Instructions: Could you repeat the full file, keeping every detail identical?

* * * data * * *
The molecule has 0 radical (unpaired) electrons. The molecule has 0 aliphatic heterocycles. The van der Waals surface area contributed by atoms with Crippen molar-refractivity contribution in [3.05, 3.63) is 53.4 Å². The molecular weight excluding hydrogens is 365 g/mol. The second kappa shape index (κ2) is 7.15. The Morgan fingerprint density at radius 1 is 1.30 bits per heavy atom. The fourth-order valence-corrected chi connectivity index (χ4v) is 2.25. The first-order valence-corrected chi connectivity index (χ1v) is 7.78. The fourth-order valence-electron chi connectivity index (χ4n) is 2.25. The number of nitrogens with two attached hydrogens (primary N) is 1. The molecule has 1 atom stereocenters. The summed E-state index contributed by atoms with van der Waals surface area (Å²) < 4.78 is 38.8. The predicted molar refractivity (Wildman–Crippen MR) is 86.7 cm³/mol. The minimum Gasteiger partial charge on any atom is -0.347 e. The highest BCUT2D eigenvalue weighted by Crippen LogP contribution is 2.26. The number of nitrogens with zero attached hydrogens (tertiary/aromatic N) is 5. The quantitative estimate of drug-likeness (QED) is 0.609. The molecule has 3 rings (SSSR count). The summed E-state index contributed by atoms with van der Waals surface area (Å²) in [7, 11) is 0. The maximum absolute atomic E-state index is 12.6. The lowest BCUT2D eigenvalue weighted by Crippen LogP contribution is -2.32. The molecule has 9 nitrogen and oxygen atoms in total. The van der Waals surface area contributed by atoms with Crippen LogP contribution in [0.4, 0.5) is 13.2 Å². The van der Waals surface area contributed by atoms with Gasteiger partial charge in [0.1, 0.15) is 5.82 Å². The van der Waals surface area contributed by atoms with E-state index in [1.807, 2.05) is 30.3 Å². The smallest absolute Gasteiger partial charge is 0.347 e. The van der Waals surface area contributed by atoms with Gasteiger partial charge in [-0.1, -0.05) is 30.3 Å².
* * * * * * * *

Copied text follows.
The molecule has 0 radical (unpaired) electrons. The molecule has 0 aliphatic heterocycles. The van der Waals surface area contributed by atoms with Crippen molar-refractivity contribution in [3.05, 3.63) is 53.4 Å². The molecular weight excluding hydrogens is 365 g/mol. The second kappa shape index (κ2) is 7.15. The Morgan fingerprint density at radius 1 is 1.30 bits per heavy atom. The fourth-order valence-corrected chi connectivity index (χ4v) is 2.25. The first-order valence-corrected chi connectivity index (χ1v) is 7.78. The fourth-order valence-electron chi connectivity index (χ4n) is 2.25. The number of nitrogens with two attached hydrogens (primary N) is 1. The molecule has 1 atom stereocenters. The summed E-state index contributed by atoms with van der Waals surface area (Å²) < 4.78 is 38.8. The predicted molar refractivity (Wildman–Crippen MR) is 86.7 cm³/mol. The minimum Gasteiger partial charge on any atom is -0.347 e. The highest BCUT2D eigenvalue weighted by Crippen LogP contribution is 2.26. The number of nitrogens with zero attached hydrogens (tertiary/aromatic N) is 5. The quantitative estimate of drug-likeness (QED) is 0.609. The molecule has 3 rings (SSSR count). The summed E-state index contributed by atoms with van der Waals surface area (Å²) in [7, 11) is 0. The maximum absolute atomic E-state index is 12.6. The lowest BCUT2D eigenvalue weighted by Crippen LogP contribution is -2.32. The molecule has 9 nitrogen and oxygen atoms in total. The van der Waals surface area contributed by atoms with Crippen LogP contribution in [0.4, 0.5) is 13.2 Å². The van der Waals surface area contributed by atoms with Gasteiger partial charge in [0.1, 0.15) is 5.82 Å². The van der Waals surface area contributed by atoms with E-state index in [1.807, 2.05) is 30.3 Å². The smallest absolute Gasteiger partial charge is 0.347 e. The van der Waals surface area contributed by atoms with Gasteiger partial charge in [-0.1, -0.05) is 30.3 Å².